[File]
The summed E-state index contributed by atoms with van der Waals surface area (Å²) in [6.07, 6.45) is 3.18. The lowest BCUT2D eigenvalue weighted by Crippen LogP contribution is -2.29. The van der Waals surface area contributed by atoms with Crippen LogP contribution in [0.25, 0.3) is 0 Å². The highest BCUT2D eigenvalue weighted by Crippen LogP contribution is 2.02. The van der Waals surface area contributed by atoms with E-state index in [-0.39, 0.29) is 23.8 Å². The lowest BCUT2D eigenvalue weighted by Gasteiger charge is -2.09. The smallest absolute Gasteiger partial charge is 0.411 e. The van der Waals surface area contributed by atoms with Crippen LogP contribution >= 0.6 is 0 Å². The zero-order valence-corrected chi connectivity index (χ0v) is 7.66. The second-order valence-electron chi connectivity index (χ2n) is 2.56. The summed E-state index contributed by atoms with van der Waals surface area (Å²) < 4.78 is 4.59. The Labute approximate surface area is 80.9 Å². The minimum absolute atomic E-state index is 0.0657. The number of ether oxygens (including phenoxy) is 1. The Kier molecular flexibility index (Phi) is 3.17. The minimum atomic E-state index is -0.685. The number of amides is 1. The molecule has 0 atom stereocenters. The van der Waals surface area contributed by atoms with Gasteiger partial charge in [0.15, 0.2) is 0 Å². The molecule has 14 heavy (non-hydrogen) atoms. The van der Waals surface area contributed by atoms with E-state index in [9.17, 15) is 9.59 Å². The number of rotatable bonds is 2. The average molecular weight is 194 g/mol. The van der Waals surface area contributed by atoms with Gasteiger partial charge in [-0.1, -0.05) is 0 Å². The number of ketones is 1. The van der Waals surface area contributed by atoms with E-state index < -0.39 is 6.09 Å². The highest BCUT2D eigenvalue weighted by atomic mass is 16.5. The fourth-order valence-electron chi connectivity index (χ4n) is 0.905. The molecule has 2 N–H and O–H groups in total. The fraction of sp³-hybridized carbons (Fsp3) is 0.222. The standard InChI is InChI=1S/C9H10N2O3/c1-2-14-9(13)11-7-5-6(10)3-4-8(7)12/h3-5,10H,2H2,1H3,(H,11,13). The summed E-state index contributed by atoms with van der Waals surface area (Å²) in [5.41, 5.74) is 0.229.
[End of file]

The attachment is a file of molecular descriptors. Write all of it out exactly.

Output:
The summed E-state index contributed by atoms with van der Waals surface area (Å²) in [6.07, 6.45) is 3.18. The lowest BCUT2D eigenvalue weighted by Crippen LogP contribution is -2.29. The van der Waals surface area contributed by atoms with Crippen LogP contribution in [0.25, 0.3) is 0 Å². The highest BCUT2D eigenvalue weighted by Crippen LogP contribution is 2.02. The van der Waals surface area contributed by atoms with E-state index in [-0.39, 0.29) is 23.8 Å². The lowest BCUT2D eigenvalue weighted by Gasteiger charge is -2.09. The smallest absolute Gasteiger partial charge is 0.411 e. The van der Waals surface area contributed by atoms with Crippen LogP contribution >= 0.6 is 0 Å². The zero-order valence-corrected chi connectivity index (χ0v) is 7.66. The second-order valence-electron chi connectivity index (χ2n) is 2.56. The summed E-state index contributed by atoms with van der Waals surface area (Å²) < 4.78 is 4.59. The Labute approximate surface area is 80.9 Å². The minimum absolute atomic E-state index is 0.0657. The number of ether oxygens (including phenoxy) is 1. The Kier molecular flexibility index (Phi) is 3.17. The minimum atomic E-state index is -0.685. The number of amides is 1. The molecule has 0 atom stereocenters. The van der Waals surface area contributed by atoms with Gasteiger partial charge in [0.15, 0.2) is 0 Å². The molecule has 14 heavy (non-hydrogen) atoms. The van der Waals surface area contributed by atoms with E-state index in [9.17, 15) is 9.59 Å². The number of rotatable bonds is 2. The average molecular weight is 194 g/mol. The van der Waals surface area contributed by atoms with Gasteiger partial charge in [-0.1, -0.05) is 0 Å². The number of ketones is 1. The van der Waals surface area contributed by atoms with E-state index < -0.39 is 6.09 Å². The highest BCUT2D eigenvalue weighted by atomic mass is 16.5. The fourth-order valence-electron chi connectivity index (χ4n) is 0.905. The molecule has 2 N–H and O–H groups in total. The fraction of sp³-hybridized carbons (Fsp3) is 0.222. The standard InChI is InChI=1S/C9H10N2O3/c1-2-14-9(13)11-7-5-6(10)3-4-8(7)12/h3-5,10H,2H2,1H3,(H,11,13). The summed E-state index contributed by atoms with van der Waals surface area (Å²) in [5.41, 5.74) is 0.229.